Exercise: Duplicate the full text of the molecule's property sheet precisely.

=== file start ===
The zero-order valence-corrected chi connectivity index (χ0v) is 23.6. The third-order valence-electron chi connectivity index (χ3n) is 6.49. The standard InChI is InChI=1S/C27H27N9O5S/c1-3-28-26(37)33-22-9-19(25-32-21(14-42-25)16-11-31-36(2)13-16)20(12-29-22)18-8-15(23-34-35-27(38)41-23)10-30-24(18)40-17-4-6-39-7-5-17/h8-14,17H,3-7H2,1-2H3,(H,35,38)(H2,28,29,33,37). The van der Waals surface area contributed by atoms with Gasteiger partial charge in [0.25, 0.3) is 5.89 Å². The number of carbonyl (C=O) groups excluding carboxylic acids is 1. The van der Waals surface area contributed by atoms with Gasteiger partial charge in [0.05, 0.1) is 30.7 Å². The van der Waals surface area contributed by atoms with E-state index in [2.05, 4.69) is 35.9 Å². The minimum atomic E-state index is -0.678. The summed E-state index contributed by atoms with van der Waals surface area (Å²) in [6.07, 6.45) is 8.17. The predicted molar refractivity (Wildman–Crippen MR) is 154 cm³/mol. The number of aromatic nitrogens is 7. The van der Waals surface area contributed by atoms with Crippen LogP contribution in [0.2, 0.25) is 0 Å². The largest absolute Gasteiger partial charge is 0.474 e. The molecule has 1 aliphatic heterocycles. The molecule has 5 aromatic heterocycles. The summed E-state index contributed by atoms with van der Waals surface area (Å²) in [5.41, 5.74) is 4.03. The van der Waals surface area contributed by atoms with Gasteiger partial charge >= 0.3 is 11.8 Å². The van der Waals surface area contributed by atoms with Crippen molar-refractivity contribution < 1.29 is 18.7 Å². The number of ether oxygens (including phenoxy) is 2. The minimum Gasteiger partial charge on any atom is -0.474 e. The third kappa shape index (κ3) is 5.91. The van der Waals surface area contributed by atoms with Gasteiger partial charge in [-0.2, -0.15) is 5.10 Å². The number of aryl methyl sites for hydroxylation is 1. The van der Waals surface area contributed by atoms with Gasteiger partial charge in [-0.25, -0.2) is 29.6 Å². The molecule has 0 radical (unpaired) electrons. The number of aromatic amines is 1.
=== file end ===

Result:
The zero-order valence-corrected chi connectivity index (χ0v) is 23.6. The third-order valence-electron chi connectivity index (χ3n) is 6.49. The standard InChI is InChI=1S/C27H27N9O5S/c1-3-28-26(37)33-22-9-19(25-32-21(14-42-25)16-11-31-36(2)13-16)20(12-29-22)18-8-15(23-34-35-27(38)41-23)10-30-24(18)40-17-4-6-39-7-5-17/h8-14,17H,3-7H2,1-2H3,(H,35,38)(H2,28,29,33,37). The van der Waals surface area contributed by atoms with Gasteiger partial charge in [0.25, 0.3) is 5.89 Å². The number of carbonyl (C=O) groups excluding carboxylic acids is 1. The van der Waals surface area contributed by atoms with Gasteiger partial charge in [0.05, 0.1) is 30.7 Å². The van der Waals surface area contributed by atoms with E-state index in [2.05, 4.69) is 35.9 Å². The minimum atomic E-state index is -0.678. The summed E-state index contributed by atoms with van der Waals surface area (Å²) in [6.07, 6.45) is 8.17. The predicted molar refractivity (Wildman–Crippen MR) is 154 cm³/mol. The number of aromatic nitrogens is 7. The van der Waals surface area contributed by atoms with Crippen LogP contribution in [0.2, 0.25) is 0 Å². The largest absolute Gasteiger partial charge is 0.474 e. The molecule has 1 aliphatic heterocycles. The molecule has 5 aromatic heterocycles. The summed E-state index contributed by atoms with van der Waals surface area (Å²) in [5.41, 5.74) is 4.03. The van der Waals surface area contributed by atoms with Gasteiger partial charge >= 0.3 is 11.8 Å². The van der Waals surface area contributed by atoms with Crippen molar-refractivity contribution < 1.29 is 18.7 Å². The number of ether oxygens (including phenoxy) is 2. The minimum Gasteiger partial charge on any atom is -0.474 e. The third kappa shape index (κ3) is 5.91. The van der Waals surface area contributed by atoms with Gasteiger partial charge in [-0.2, -0.15) is 5.10 Å². The number of aryl methyl sites for hydroxylation is 1. The van der Waals surface area contributed by atoms with Gasteiger partial charge in [-0.25, -0.2) is 29.6 Å². The molecule has 0 radical (unpaired) electrons. The number of aromatic amines is 1.